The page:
OAKLAND -- Rangers third baseman Adrian Beltre was at designated hitter for the second straight game Tuesday while dealing with a strained left shoulder. Beltre continues to undergo treatment and reported some improvement, but manager Ron Washington decided to use him at DH."He probably could go back in the field, but Wash wanted to play it safe, and rightfully so," general manager Jon Daniels said. Beltre was named the American League Player of the Month for September on Tuesday after hitting .337 with 11 home runs, 19 runs scored and 19 RBI. It was the second straight year that he has won the award for September. Beltre is also one of three finalists for American Player of the Year in the 2012 Players Choice Awards. He is up against Tigers third baseman Miguel Cabrera and Angels outfielder Mike Trout.
Hamilton: Triple Crown makes Miggy the MVP
OAKLAND -- Tigers third base Miguel Cabrera is closing in on the American League Triple Crown and there has been some debate about how important it is.The debate mainly centers around whether Cabrera or Angels outfielder Mike Trout deserves the AL Most Valuable Player Award. Josh Hamilton, who was a Triple Crown threat at one point this season, is on Cabrera's side. "Come on, it's the Triple Crown," Hamilton said. "It hasn't been done in how many years? If he doesn't win Most Valuable Player, I'm going to have to quit baseball. Mike Trout -- Rookie of the Year, Cabrera -- Most Valuable Player. Just how infrequently it happens tells you the value if it. I'm excited about it. It's good for the game, it's good for Miguel, it's good for the Tigers, it's good for baseball, period." Hamilton led the AL with 130 RBIs in 2008 and won the batting title with a .359 average in 2010. He appeared to be a Triple Crown candidate early in the season after being named AL Player of the Month for April and May. But he went into Tuesday's game hitting .286 with 43 home runs and 127 RBIs while Cabrera was hitting .329 with 44 home runs and 137 RBIs. "I still had a pretty good year," Hamilton said. "Just think if I hadn't taken off June and July. We'll work on that next year."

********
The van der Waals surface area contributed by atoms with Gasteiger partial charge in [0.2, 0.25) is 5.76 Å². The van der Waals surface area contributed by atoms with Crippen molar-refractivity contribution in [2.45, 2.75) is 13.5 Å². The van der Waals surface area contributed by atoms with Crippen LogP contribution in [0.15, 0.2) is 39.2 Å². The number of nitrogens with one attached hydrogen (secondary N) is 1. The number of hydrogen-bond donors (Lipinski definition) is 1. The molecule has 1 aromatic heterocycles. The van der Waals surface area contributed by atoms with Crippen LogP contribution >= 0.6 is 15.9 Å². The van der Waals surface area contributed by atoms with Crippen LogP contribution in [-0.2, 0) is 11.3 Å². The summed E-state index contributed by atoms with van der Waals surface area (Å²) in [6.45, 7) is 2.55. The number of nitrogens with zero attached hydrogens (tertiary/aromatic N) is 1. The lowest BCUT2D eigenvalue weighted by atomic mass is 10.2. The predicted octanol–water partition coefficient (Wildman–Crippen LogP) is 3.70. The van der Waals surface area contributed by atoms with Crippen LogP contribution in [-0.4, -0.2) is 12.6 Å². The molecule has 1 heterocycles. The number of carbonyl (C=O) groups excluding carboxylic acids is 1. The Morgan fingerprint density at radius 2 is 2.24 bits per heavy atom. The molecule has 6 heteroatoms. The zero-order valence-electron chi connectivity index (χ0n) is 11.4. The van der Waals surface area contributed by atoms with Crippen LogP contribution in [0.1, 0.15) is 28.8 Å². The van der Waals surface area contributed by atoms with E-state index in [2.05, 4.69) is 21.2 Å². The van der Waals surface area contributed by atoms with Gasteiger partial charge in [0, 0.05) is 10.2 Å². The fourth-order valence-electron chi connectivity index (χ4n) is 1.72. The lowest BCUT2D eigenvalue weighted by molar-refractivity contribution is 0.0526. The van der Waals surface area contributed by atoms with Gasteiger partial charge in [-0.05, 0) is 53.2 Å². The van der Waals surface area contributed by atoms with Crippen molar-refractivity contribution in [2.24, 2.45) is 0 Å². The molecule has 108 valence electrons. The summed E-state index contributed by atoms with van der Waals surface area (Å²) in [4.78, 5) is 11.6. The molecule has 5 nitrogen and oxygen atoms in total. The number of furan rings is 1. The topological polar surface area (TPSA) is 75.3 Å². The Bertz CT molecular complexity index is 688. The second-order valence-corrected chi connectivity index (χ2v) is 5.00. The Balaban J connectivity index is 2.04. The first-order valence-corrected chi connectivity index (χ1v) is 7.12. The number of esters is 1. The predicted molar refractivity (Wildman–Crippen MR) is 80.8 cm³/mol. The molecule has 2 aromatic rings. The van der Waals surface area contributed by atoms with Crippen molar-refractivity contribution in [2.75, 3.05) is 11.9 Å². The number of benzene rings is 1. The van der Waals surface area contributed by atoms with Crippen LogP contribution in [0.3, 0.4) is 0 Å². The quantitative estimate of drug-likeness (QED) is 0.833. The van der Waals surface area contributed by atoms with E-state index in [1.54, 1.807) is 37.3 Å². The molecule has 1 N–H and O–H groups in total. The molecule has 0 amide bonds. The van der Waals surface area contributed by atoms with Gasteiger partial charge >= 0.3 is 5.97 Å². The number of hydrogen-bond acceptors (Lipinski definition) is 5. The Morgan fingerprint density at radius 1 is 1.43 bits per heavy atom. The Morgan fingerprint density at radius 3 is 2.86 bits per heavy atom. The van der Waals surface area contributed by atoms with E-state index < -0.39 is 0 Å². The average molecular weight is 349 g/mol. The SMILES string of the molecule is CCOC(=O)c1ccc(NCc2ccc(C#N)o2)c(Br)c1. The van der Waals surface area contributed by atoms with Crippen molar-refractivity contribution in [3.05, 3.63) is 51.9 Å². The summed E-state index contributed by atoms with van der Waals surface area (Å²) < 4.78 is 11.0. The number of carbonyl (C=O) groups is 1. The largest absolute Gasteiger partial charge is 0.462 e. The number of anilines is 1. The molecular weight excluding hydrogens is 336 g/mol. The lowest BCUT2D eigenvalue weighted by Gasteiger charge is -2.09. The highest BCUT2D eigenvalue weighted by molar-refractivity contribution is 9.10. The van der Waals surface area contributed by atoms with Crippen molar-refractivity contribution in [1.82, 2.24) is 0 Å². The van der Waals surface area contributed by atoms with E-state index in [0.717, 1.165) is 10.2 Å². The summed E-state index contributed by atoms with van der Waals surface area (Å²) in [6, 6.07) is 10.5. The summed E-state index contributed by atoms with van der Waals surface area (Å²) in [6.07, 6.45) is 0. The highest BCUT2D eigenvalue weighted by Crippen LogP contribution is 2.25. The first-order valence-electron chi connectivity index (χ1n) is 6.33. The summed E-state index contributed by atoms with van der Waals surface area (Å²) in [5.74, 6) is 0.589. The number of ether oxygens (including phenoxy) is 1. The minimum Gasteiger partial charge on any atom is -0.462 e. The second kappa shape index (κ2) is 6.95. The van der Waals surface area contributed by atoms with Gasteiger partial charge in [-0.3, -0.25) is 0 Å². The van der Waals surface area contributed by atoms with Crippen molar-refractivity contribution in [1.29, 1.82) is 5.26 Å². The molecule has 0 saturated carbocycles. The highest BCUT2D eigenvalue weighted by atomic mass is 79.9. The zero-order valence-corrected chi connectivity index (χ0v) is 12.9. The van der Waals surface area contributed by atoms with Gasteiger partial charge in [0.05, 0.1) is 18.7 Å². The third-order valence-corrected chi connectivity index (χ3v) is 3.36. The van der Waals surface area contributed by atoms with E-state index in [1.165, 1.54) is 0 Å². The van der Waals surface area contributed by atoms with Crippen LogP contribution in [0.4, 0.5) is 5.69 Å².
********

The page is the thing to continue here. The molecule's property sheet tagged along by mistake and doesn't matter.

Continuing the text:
Perez leaves favorable impression
OAKLAND -- Martin Perez's rookie season with the Rangers is over. He ended up 1-4 with a 5.45 ERA in six starts and six relief appearances after allowing four runs in four innings against the Athletics on Monday night. In 38 innings, he allowed 47 hits while opponents hit .297 off him. He allowed 15 walks and struck out 25.Perez, who is just 21 and rated as the Rangers' top pitching prospect, still left a favorable impression on manager Ron Washington. "He's growing," Washington said. "He showed some flashes of what he's capable of doing and he showed flashes of his youth. He's growing. It's going to take time." Washington said Perez is probably behind fellow left-handers Matt Harrison and Derek Holland as far as their development when they broke into the Major Leagues. But Harrison and Holland were both 22 when they made their Major League debut. "Holland and Harrison had the ability to throw two pitches over the plate consistently," Washington said. "Holland, when he first came up, had the fastball and the changeup. Harrison had the curve and the changeup. Perez has a changeup, but it's inconsistent. He has good depth on his breaking ball, but it's inconsistent. He's also still learning to use his fastball on both sides of the plate. "But he's got four pitches. I see him a starter. He's young and still learning, but he'll figure it out."